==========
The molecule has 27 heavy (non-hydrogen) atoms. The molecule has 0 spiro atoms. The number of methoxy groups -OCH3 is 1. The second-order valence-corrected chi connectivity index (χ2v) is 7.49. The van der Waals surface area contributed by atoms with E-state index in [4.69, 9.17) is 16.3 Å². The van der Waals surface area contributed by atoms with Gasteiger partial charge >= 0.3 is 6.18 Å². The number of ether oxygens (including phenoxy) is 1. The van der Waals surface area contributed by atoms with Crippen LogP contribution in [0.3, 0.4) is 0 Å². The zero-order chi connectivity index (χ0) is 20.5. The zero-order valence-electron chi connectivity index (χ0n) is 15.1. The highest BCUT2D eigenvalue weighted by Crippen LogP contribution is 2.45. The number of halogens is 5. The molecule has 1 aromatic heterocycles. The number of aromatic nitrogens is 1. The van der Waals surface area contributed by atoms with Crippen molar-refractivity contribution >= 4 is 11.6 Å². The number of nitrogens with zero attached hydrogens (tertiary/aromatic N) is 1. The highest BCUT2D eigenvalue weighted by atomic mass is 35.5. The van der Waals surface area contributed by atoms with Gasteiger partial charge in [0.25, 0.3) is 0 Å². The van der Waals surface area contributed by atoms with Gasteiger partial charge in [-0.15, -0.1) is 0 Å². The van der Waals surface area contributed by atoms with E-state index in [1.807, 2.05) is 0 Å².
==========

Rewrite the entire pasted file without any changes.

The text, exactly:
The molecule has 27 heavy (non-hydrogen) atoms. The molecule has 0 spiro atoms. The number of methoxy groups -OCH3 is 1. The second-order valence-corrected chi connectivity index (χ2v) is 7.49. The van der Waals surface area contributed by atoms with E-state index in [4.69, 9.17) is 16.3 Å². The van der Waals surface area contributed by atoms with Gasteiger partial charge >= 0.3 is 6.18 Å². The number of ether oxygens (including phenoxy) is 1. The van der Waals surface area contributed by atoms with Crippen LogP contribution in [0.3, 0.4) is 0 Å². The zero-order chi connectivity index (χ0) is 20.5. The zero-order valence-electron chi connectivity index (χ0n) is 15.1. The highest BCUT2D eigenvalue weighted by Crippen LogP contribution is 2.45. The number of halogens is 5. The molecule has 1 aromatic heterocycles. The number of aromatic nitrogens is 1. The van der Waals surface area contributed by atoms with Crippen molar-refractivity contribution >= 4 is 11.6 Å². The number of nitrogens with zero attached hydrogens (tertiary/aromatic N) is 1. The highest BCUT2D eigenvalue weighted by atomic mass is 35.5. The van der Waals surface area contributed by atoms with Gasteiger partial charge in [0.25, 0.3) is 0 Å². The van der Waals surface area contributed by atoms with Gasteiger partial charge in [-0.15, -0.1) is 0 Å². The van der Waals surface area contributed by atoms with E-state index in [1.807, 2.05) is 0 Å².